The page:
Here is a structured approach to build your own inventory, by clustering activities into four main categories.
- Physical branding
This mainly involves your jersey and merchandise. If I were about to sponsor you, this section tells me on which physical items my logo will be seen
- Digital branding
Following the logic above, this section will tell me on which digital media my logo will be seen. This includes Facebook and Twitter headers, your website, shop banners, and everything else that can be considered a digital asset.
- Marketing (influencer and campaigns)
Whereas physical and digital branding are more of a standardized offering, the marketing section shows how much thought you put into your proposal. Here you can show what you have learned about the company and propose what you think works for them. As a simplification: you figured I like video? Offer me videos or help me to better distribute them/increase their fit with the target audience. My marketing is based around influencers? Offer me endorsements, streaming sessions, etc. I am sure you get the point. Again, perceived value differs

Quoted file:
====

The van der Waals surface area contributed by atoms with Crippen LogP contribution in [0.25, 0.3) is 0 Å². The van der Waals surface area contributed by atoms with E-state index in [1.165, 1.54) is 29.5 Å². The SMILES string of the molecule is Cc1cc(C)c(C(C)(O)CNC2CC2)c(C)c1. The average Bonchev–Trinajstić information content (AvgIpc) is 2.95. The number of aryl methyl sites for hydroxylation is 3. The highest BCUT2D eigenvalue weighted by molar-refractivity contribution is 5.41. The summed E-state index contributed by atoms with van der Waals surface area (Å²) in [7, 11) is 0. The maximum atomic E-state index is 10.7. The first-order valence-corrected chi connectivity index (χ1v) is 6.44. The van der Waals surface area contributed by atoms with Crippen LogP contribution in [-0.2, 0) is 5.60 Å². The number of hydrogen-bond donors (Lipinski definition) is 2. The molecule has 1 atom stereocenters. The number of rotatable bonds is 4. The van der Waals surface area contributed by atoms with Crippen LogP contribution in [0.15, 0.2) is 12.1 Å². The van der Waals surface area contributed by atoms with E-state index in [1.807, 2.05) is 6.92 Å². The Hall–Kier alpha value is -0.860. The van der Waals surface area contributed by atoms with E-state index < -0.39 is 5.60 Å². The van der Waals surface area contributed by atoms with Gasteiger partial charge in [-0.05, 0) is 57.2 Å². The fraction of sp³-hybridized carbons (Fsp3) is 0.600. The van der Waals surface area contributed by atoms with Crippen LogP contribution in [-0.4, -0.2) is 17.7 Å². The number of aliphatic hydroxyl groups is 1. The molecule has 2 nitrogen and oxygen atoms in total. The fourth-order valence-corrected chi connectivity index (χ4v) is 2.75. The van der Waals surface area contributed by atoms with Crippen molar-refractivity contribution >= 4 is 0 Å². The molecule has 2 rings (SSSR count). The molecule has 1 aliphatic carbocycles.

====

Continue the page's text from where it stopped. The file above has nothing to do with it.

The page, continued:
- Event marketing
This section mainly considers sending your players or other relevant staff to trade shows, events etc. How many hours per month can you send your players away? How many of these hours do you want to attribute to me? This might not be relevant for everyone in the initial stages, but it’s worth thinking about.
When you tailor your inventory, try to quantify your assets and be as specific as you can be. Don’t be afraid to drop numbers. If you are not a tier 1 team, nobody expects you to produce the same output. Which of the two alternatives below would you like better?
- Four monthly Twitter endorsements by Player ABC.